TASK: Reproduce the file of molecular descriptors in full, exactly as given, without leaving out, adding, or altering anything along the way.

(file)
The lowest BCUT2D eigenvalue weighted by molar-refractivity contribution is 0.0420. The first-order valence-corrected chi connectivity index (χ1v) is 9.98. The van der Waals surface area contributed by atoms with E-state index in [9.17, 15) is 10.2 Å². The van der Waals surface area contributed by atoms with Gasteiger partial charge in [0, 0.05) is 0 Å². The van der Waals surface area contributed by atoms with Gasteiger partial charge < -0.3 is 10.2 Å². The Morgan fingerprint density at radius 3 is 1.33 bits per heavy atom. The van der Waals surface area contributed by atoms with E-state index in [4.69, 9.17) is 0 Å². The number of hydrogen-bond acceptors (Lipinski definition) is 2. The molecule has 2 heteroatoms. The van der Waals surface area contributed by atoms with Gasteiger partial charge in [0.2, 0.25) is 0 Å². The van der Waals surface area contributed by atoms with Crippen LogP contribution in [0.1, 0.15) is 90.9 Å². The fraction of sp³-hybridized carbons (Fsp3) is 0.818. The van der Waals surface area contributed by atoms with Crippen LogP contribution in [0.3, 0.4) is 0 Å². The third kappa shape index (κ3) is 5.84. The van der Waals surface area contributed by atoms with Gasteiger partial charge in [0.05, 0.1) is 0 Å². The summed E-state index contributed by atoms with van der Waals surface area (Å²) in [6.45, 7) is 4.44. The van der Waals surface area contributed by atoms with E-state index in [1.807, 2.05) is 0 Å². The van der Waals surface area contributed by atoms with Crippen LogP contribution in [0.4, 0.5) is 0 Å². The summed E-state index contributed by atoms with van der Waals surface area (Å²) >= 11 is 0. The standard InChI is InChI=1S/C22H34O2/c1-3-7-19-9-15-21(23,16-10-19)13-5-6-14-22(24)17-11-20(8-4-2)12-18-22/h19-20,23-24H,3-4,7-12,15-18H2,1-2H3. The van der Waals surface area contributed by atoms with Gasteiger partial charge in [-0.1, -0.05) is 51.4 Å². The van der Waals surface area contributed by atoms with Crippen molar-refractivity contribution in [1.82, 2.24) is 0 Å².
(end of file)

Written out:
The lowest BCUT2D eigenvalue weighted by molar-refractivity contribution is 0.0420. The first-order valence-corrected chi connectivity index (χ1v) is 9.98. The van der Waals surface area contributed by atoms with E-state index in [9.17, 15) is 10.2 Å². The van der Waals surface area contributed by atoms with Gasteiger partial charge in [0, 0.05) is 0 Å². The van der Waals surface area contributed by atoms with Gasteiger partial charge < -0.3 is 10.2 Å². The Morgan fingerprint density at radius 3 is 1.33 bits per heavy atom. The van der Waals surface area contributed by atoms with E-state index in [4.69, 9.17) is 0 Å². The number of hydrogen-bond acceptors (Lipinski definition) is 2. The molecule has 2 heteroatoms. The van der Waals surface area contributed by atoms with Gasteiger partial charge in [0.2, 0.25) is 0 Å². The van der Waals surface area contributed by atoms with Crippen LogP contribution in [0.1, 0.15) is 90.9 Å². The fraction of sp³-hybridized carbons (Fsp3) is 0.818. The van der Waals surface area contributed by atoms with Crippen LogP contribution in [0.3, 0.4) is 0 Å². The third kappa shape index (κ3) is 5.84. The van der Waals surface area contributed by atoms with Gasteiger partial charge in [0.05, 0.1) is 0 Å². The summed E-state index contributed by atoms with van der Waals surface area (Å²) in [6.45, 7) is 4.44. The van der Waals surface area contributed by atoms with E-state index in [1.807, 2.05) is 0 Å². The van der Waals surface area contributed by atoms with Crippen LogP contribution in [0.4, 0.5) is 0 Å². The summed E-state index contributed by atoms with van der Waals surface area (Å²) >= 11 is 0. The standard InChI is InChI=1S/C22H34O2/c1-3-7-19-9-15-21(23,16-10-19)13-5-6-14-22(24)17-11-20(8-4-2)12-18-22/h19-20,23-24H,3-4,7-12,15-18H2,1-2H3. The van der Waals surface area contributed by atoms with Gasteiger partial charge in [-0.1, -0.05) is 51.4 Å². The van der Waals surface area contributed by atoms with Crippen molar-refractivity contribution in [1.82, 2.24) is 0 Å².